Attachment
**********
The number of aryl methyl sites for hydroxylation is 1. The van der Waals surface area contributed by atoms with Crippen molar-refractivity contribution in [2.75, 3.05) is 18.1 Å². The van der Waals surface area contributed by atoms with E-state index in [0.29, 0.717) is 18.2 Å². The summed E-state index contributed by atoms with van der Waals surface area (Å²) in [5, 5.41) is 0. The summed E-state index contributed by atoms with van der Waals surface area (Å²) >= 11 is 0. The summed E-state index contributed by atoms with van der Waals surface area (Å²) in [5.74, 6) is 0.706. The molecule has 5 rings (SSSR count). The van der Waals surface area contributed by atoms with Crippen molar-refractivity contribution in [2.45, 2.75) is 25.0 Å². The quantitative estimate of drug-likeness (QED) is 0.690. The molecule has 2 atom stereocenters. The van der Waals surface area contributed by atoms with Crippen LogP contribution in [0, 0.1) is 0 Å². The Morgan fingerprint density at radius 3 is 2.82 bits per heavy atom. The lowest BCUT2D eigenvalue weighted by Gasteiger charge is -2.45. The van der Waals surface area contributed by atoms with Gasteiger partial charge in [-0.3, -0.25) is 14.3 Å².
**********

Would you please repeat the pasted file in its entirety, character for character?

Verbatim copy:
The number of aryl methyl sites for hydroxylation is 1. The van der Waals surface area contributed by atoms with Crippen molar-refractivity contribution in [2.75, 3.05) is 18.1 Å². The van der Waals surface area contributed by atoms with E-state index in [0.29, 0.717) is 18.2 Å². The summed E-state index contributed by atoms with van der Waals surface area (Å²) in [5, 5.41) is 0. The summed E-state index contributed by atoms with van der Waals surface area (Å²) >= 11 is 0. The summed E-state index contributed by atoms with van der Waals surface area (Å²) in [5.74, 6) is 0.706. The molecule has 5 rings (SSSR count). The van der Waals surface area contributed by atoms with Crippen molar-refractivity contribution in [2.45, 2.75) is 25.0 Å². The quantitative estimate of drug-likeness (QED) is 0.690. The molecule has 2 atom stereocenters. The van der Waals surface area contributed by atoms with Crippen LogP contribution in [0, 0.1) is 0 Å². The Morgan fingerprint density at radius 3 is 2.82 bits per heavy atom. The lowest BCUT2D eigenvalue weighted by Gasteiger charge is -2.45. The van der Waals surface area contributed by atoms with Gasteiger partial charge in [-0.3, -0.25) is 14.3 Å².